What is the Difference Between the TOEFL and IELTS?
The TOEFL, Test of English as a Foreign Language, is an exam for non-native English speakers who wish to enter a university in the United States. As a teacher of TOEFL prep courses I have seen the exam change over the years going from a paper-based exam to computer based, and now internet based. With each change to the method of testing, there have been various changes to the content and skills tested as well. The current exam is a better measuring tool to ascertain whether a test taker can write, read, listen and speak on a college level in academic courses and take part in classroom situations and campus life.
How are the TOEFL and IELTS Exams Different?
Students often ask me if the IELTS exam is equal to the TOEFL exam, and the answer is “yes and no.” Although both tests can be taken by non-native speakers, the TOEFL is the test that is commonly used for entrance exams at universities and graduate schools. IELTS, on the other hand, is used for immigration reasons in the UK and Canada.
When comparing the formats of Academic IELTS and TOEFL, test takers who want to go on with higher education, should be aware that both exams have four sections: reading, listening, speaking and writing. The TOEFL tests independent and integrated skills where students must provide a written or oral analysis of reading and/or listening material. The subject matter is usually based on academic subjects, whereas the IELTS exam is geared to more real-world topics and; therefore, may be a little easier. However, with that being said, test takers should be sure if the university they are applying to will accept the IELTS as an entrance exam as some programs do not.
Should You take the TOEFL or IELTS?
It is important to do your homework when deciding which test to take. You will have to consider the school, its requirements, and the scores they require and where the tests are offered. Generally, the TOEFL exam lasts 4 hours whereas the IELTS is under 3 hours. The TOEFL is available at over 500 locations in the US and over 4,500 globally and the IELTS in only 59 locations in the US and 900 worldwide. Whether you choose to take the IELTS or the TOEFL test, you will need to prepare for either exam. The rest of this analysis will focus on the TOEFL exam, its sections and best practices for preparing for the test.
How Should You Prepare for the TOEFL Test?
Ideally, if you look at the TOEFL test, you will notice from the subject matter, pictures and prompts that everything on the test is related to college courses and life. This means there are excerpts to read, listen to or write about from college level text books about America history, English literature, science, geology, anthropology and other academic subjects. Therefore, in order to prepare for these skills, it is essential that test takers develop their vocabulary particularly regarding these topics. Reading National Geographic, listening to lectures online and watching educational TV will certainly help. In addition, enrolling in a TOEFL preparation course, purchasing a TOEFL prep book and taking practice tests will increase your success on this exam. This is a vital part of the getting ready for the test. On average I recommend a 3-month course to cover a whole book which includes practice tests.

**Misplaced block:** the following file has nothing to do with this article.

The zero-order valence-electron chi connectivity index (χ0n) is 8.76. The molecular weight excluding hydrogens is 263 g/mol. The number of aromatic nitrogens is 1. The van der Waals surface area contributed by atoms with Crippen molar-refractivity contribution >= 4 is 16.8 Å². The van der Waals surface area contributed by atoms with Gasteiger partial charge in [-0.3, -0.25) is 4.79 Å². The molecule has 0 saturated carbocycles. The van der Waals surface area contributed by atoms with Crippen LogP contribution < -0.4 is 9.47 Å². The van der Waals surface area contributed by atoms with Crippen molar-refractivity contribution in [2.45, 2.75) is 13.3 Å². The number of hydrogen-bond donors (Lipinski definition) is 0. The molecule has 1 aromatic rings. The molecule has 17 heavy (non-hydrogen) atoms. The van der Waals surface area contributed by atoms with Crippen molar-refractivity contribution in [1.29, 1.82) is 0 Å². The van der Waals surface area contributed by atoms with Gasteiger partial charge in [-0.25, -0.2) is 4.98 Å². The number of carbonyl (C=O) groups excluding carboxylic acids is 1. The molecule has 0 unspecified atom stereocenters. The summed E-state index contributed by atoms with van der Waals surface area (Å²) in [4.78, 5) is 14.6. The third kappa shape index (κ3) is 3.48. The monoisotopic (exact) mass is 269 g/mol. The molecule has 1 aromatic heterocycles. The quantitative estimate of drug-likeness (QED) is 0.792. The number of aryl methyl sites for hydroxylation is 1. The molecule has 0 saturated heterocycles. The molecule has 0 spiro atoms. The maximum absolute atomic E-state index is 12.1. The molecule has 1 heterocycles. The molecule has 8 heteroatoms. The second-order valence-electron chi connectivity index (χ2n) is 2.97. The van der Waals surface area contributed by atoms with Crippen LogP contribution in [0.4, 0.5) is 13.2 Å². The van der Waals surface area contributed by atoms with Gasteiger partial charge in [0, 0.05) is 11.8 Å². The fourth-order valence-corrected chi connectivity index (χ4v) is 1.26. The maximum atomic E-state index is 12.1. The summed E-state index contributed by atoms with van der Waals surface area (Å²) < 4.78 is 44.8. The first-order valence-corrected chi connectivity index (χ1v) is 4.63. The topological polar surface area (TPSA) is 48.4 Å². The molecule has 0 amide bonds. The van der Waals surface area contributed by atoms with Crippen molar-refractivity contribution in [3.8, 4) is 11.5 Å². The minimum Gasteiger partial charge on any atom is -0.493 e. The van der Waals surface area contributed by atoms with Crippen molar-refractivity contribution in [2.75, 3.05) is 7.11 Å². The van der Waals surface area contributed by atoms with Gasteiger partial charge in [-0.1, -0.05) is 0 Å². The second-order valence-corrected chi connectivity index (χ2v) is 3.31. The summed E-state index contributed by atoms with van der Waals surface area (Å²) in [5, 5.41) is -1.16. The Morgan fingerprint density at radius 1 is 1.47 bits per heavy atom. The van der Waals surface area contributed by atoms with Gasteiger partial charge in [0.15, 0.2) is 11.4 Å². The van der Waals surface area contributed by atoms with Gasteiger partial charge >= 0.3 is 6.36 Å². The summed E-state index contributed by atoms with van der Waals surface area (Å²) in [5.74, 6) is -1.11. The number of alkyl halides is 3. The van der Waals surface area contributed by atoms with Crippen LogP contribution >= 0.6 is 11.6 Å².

In addition to formal preparation with a teacher and a book, I recommend exposing yourself to as much English as possible. This means that test takers should practice with native English speakers as much as possible, visit college campuses to experience and learn about college life, as part of the exam has listening and speaking scenarios that relate to campus life. The more exposure one has to American college life, the more one will be able to relate to the topics presented on the test. That is why test takers should plan to take the test far enough in advance to have ample time to really prepare for the exam.
The most overlooked part of the test is the speaking section. It may be more practical to memorize words and improve reading and writing skills, but speaking is the skill that takes special preparation. Feeling confident to efficiently speak on command and being able to process written information into a well thought out oral response while being understood (considering foreign accents), are especially challenging issues for non-native speakers. Preparing for this section is time intensive and needs continuous practice and refinement. Answering questions correctly in the reading section is all good, but it is essential to be able to communicate orally and be understood to get a good score on this part of the test. Therefore, test takers must be aware of this hurdle and work tirelessly to reduce their accents and pronunciation patterns in order to be understood on the speaking sections of the test.
In short, because preparing for the test is so labor-intensive, getting a good score on the TOEFL carries a lot of weight. Most programs would welcome a student who does well on it and can prove his/her English proficiency. As I always tell my students, “The worst thing that could happen is you get a high enough score to pass the test and get accepted to a university, but you are not proficient enough in all the areas of the test to keep up with your school work and end up flunking out”. After all, the TOEFL is a test that measures your ability to read, write, understand and speak effectively at an American university.